The Best Possible Way to Store Fresh Green Vegetables
Put Your Green Vegetables in Bowls of Water
Here's a tip to keep your vegetables fresh and green - and to save waste. In fact, if you store your cabbage this way, you might find that there’s absolutely no waste whatsoever.
I'm not sure if anyone else does this, I've certainly never come across others who do, but it works well for me. It's a no-brainer idea, and it's so simple, easy and efficient, I'd be surprised if I'm unique with this: -
When you get your fresh greens home from the supermarket, stick them in a bowl of water, as you would fresh flowers. They’ll keep alive and healthy for weeks, even months, like that - and they’ll start to grow.
Some info about the benefits of green vegetables from Jackie Lynnley
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Update To Storing Fresh Broccoli
I live in a cold climate and since I first published this article, a couple of years ago I've found that in the winter months there's less need to refrigerate broccoli. Broccoli too, kept out of the fridge in vases or bowls in way described here will burgeon.
Especially if it feels a bit limp and rubbery when you get it home from the supermarket, you can put it in water just like the other vegetables mentioned here and it'll start to firm up and thrive. Just make sure you get it into the fridge if you see signs of it flowering.
They'll Start to Grow Little Roots
However, don't immerse them too deeply in the water - just cover the roots, or the area where the roots once were. The idea is to let them draw water up through their stems. The water line in particular, is where most decomposition takes place, and therefore, where you'll get most bacteria. You can throw that bit away, without feeling too guilty about waste.
They start to perk up and regain their vitality after an hour or two in the water; they're not so limp and dull looking.
Cabbages, spring greens, kale and celery all respond well to this type of storage. Eventually, they even start to grow little roots all around where the harvesters cut the original roots away. The leaves on celery grow very quickly this way; they shoot up past where the old leaves were cut, in no time. Of course, celery is used mainly for the stalks, in mirepoix(s), (dunno how to spell the plural) and salads, so the leaves aren't really used for eating, but they brighten up the kitchen. However, I eat everything - (except, I wash off the bird pooh).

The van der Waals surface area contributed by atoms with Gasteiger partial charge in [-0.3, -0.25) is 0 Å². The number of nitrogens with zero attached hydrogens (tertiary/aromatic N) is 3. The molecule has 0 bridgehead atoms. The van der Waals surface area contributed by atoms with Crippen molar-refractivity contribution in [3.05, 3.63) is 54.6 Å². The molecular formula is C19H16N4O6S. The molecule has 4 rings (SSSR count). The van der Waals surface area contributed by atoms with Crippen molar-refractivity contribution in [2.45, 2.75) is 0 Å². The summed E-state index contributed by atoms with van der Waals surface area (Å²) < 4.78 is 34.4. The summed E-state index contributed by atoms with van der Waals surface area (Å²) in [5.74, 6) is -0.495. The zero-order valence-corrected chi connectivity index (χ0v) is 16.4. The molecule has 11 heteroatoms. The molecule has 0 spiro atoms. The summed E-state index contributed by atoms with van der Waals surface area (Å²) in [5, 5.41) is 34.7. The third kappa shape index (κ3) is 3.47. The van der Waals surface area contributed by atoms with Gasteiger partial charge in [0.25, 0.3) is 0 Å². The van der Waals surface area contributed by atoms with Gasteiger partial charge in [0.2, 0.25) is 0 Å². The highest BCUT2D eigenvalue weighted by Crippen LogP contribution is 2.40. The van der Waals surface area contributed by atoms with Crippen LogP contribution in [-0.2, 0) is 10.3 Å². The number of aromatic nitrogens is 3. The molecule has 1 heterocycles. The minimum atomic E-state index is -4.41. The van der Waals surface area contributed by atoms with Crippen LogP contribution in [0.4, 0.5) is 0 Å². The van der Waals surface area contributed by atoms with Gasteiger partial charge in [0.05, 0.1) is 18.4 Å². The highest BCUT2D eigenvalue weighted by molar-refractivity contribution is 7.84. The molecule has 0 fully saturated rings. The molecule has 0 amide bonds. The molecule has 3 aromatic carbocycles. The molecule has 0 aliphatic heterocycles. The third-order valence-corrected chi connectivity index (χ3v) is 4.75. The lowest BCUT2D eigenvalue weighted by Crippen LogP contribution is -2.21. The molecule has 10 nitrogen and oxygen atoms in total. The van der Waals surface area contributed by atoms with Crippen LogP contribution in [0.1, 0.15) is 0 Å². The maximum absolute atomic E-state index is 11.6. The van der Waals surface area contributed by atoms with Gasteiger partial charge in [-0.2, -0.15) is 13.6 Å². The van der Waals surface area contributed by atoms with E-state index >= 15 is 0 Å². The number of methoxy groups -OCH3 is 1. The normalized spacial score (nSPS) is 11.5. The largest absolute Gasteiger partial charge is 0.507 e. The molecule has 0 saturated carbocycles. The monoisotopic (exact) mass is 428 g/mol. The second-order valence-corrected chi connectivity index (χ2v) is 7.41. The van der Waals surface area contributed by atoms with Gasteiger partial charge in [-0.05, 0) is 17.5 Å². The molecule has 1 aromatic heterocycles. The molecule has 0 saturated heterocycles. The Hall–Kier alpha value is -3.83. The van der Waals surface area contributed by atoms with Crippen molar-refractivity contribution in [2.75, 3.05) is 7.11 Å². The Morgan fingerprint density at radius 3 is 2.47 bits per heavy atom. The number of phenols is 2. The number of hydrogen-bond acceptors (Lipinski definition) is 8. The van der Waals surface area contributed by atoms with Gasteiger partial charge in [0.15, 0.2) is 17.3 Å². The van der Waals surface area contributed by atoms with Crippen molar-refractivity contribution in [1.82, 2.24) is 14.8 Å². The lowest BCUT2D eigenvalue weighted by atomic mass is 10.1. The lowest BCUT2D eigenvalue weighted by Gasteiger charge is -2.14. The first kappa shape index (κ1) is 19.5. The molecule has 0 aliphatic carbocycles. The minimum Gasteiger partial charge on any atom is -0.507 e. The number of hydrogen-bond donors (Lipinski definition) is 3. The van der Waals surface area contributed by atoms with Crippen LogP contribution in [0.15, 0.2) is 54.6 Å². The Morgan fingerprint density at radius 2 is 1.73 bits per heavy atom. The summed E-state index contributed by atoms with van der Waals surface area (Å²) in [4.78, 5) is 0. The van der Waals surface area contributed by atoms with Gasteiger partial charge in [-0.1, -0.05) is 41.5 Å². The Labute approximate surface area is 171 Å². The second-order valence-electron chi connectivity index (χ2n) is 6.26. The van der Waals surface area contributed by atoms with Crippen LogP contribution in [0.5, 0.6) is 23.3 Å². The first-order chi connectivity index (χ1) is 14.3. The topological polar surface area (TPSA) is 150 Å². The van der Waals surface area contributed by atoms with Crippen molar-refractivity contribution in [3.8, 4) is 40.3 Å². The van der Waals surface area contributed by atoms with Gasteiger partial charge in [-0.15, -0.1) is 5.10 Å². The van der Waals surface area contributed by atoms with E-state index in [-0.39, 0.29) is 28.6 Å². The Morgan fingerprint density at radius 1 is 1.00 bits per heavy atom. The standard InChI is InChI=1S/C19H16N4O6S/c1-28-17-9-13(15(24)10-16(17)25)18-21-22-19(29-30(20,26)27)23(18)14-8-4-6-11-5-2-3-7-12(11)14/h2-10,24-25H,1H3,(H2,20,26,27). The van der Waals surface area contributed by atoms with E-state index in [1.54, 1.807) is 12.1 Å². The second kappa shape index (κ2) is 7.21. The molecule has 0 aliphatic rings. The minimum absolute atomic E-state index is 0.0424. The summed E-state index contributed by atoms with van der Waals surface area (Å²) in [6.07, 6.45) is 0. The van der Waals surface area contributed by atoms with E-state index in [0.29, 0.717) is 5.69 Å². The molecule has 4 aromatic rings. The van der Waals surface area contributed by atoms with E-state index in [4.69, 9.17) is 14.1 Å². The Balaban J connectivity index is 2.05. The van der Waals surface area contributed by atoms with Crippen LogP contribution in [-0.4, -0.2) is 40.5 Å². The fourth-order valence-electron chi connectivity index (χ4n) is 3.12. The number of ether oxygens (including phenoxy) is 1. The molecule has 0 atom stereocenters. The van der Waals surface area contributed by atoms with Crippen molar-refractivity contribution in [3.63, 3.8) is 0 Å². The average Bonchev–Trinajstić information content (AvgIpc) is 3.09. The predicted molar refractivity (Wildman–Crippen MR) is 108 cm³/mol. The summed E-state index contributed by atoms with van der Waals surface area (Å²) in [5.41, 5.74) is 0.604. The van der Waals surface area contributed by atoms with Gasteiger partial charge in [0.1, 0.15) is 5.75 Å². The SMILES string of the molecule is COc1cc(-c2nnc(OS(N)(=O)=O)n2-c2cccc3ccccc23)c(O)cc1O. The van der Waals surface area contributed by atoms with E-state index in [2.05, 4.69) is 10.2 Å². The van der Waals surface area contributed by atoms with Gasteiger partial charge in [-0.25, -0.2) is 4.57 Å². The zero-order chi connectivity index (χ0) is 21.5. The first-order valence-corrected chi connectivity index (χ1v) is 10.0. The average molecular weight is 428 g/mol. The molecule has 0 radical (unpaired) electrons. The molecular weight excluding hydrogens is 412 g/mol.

Lettuce stores well this way too - but it’s not as hardy as cabbage; it tends to rot up from the roots after a while. However, it survives, full of vitality, much longer than in the vegetable rack, or the fridge, like this. Mind you, if you want your lettuce fresh, you can buy it potted now, still growing in soil, as you can many of the fresh herbs available in the stores, these days.
If you have quite a few cabbages growing in bowls like this at the same time, you'll be able to peel off the outer leaves, which the sun has turned green (photosynthesis, I think it's called), and you'll always have fresh green sun-kissed leaves to eat. Given time, as the outer leaves turn green, they also start to pull away from the body of the cabbage, (to soak up the sun’s rays better, I suppose). That way, you don’t need to cut, or get violent with the cabbage, and it'll hold together in its unadulterated cabbage shape until the next time you need to take some fresh outer leaves off it.
White cabbage isn’t so easy to peel the leaves off, but it will grow roots and survive as long as other kinds, such as Savoy and Sweetheart cabbage. However, you can slice bits off and it will continue to survive, grow, and even turn green. It doesn’t seem to feel a thing, if your knife is sharp enough (arf arf). (I've never heard one complain yet.)
However, this idea doesn't suit all green vegetables: If you put broccoli in water, it starts to flower. These little green buds that constitute broccoli, start to open up, and yellow flowers appear in no time - which isn't how we expect our broccoli to look; it might be just as nutritious, but it's not what we're used to seeing on our plates.
You can buy Brussels sprouts still on the stalk these days; putting these in water works quite well too.
One other thing I should mention is that you should change the water quite regularly or it starts to niff a bit. I completely immerse all my cabbages and celery in water, and allow them to soak for a few minutes every day, so any impurities are long gone before I get around to eating them. I wash my face, clean my teeth and wash my greens - but not in the same water.
So there you are then - the freshest possible way to store your greens, with neither excessive waste, nor, excessive waist. You might say no waste/waist whatsoever. (Please yourself.)
© amillar 2011
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